Macy's (NYSE:M) shares may look tempting after losing 61% since the beginning of the year. With the holidays ahead, we might expect a boost to sales -- and eventually to the stock price. But don't be fooled. The department store chain isn't out of the woods yet.
Prior to the coronavirus outbreak, Macy's was already struggling with problems such as declines in mall traffic and online competition. Post the global coronavirus outbreak, Macy's faced new problems, including temporary closure of stores and consumers' focus on stockpiling necessities, rather than shopping for clothing or jewelry. While the health crisis isn't over, stores have reopened and retailers are trying to adapt to today's customer. Eventually, we might bet on Macy's recovery. But don't jump in yet until these three things happen.
International travel picks up
Macy's' flagship store in Manhattan's Herald Square, and even some of its stores in other big city locations, depend on tourism. In the company's second-quarter earnings report, it cited the drop in international tourism due to COVID-19 as one of the headwinds it continues to face.
For perspective, international tourist arrivals to the Americas dropped 55% in the first half of the year, according to the United Nations World Tourism Organization. That shouldn't be surprising since many countries restricted travel during that period as the coronavirus outbreak turned into a pandemic. And in keeping with lock-down restrictions, Macy's and other retailers temporarily closed stores. However, the resulting decline in travel in that period isn't the primary issue.
The bigger concern is that, as the health crisis continues to drag on and economies stall, international tourism isn't going to witness a rebound overnight. In fact, the UN report estimates that it would take two and a half to four years for international tourism to return to 2019 levels. This doesn't mean you should wait that long to buy Macy's shares, but rather, it's prudent to wait until we see at least a gradual increase in travel figures.
Digital growth continues beyond the pandemic
Macy's reported a 53% surge in digital sales in the second quarter compared with the year-earlier period. And e-commerce made up 54% of total sales. This gain in digital is positive. But we have to put it into perspective. This happened at a time when many communities continued to struggle with the coronavirus, and shoppers favored e-commerce to avoid contact with others.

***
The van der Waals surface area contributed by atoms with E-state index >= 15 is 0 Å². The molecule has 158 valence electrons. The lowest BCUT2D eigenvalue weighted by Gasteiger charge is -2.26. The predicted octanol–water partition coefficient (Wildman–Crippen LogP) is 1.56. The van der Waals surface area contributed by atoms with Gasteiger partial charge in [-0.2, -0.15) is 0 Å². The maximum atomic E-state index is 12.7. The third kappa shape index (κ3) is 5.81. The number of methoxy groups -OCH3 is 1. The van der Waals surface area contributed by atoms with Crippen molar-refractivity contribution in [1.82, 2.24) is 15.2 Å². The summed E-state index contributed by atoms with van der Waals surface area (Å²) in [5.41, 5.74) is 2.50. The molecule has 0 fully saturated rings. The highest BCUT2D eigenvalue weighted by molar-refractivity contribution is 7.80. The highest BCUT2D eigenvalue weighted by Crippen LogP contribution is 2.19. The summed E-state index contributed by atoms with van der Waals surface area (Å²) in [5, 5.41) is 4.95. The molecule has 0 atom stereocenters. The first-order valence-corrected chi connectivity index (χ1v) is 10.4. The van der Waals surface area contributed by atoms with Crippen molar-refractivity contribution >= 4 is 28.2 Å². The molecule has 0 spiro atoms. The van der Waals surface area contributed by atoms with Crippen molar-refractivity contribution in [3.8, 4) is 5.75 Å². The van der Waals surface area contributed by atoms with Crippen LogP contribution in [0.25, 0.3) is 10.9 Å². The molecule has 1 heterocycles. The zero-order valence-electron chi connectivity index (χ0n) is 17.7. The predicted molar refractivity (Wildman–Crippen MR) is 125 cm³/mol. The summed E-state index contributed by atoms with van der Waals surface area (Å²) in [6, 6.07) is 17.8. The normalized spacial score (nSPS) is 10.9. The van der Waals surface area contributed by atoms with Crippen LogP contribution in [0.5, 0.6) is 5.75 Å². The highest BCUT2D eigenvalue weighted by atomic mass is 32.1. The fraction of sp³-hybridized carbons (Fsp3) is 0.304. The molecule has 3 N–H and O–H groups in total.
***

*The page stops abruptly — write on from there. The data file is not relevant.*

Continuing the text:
Moving forward, it will be important to see whether digital gains can sustain the momentum. In a quarter or two, we should have an idea of how the company is faring. Macy's recently updated its three-year Polaris growth strategy, originally released right before the coronavirus pandemic. The company plans to speed up development of its digital business. It also aims to increase the business's profitability by finding ways to expand margins and optimizing how it spends marketing dollars, for example.
Along with this comes the strengthening of the omnichannel experience, essentially developing a seamless physical store-digital business. Macy's has created a centralized fulfillment system as part of this effort. Such a move should help customers get their orders in an efficient manner and eventually lower Macy's costs.
Progress on cost savings
Speaking of costs, back in February, Macy's set a cost-savings target of $1.5 billion by 2022. The company recently revised that figure to $2.1 billion. Macy's made the move due to the current, more difficult environment. Macy's has financial resources as it launches its recovery plan: The company ended the second quarter with $1.4 billion in cash, and access to $3 billion under a credit facility.
But considering the trend in sales and earnings, the need for cost savings is clear. Same store sales slid more than 34% in the second quarter year over year. And the retailer reported a loss per share of 81 cents compared to earnings per share of 28 cents in the year-earlier period. But declines aren't just a result of COVID-19. Net income in 2019 fell to $564 million from more than $1 billion in the previous year.
Now, Macy's said it will control expenses so that savings can partially compensate for costs to ramp up the digital business and fund strategies to boost sales.
Investors should keep an eye on Macy's' efforts here, including elements such as inventory control. In the second quarter, Macy's reported some bright news: a 29% decrease in inventory compared with the year-earlier period. That allowed the chain to start the third quarter with a healthy sales-to-stock ratio.
You don't have to wait until 2022 to buy Macy's shares. But a quarter or two of cost-savings progress, along with movement in the right direction in digital, and some recovery in tourism may be signs to start betting on this retailer's recovery.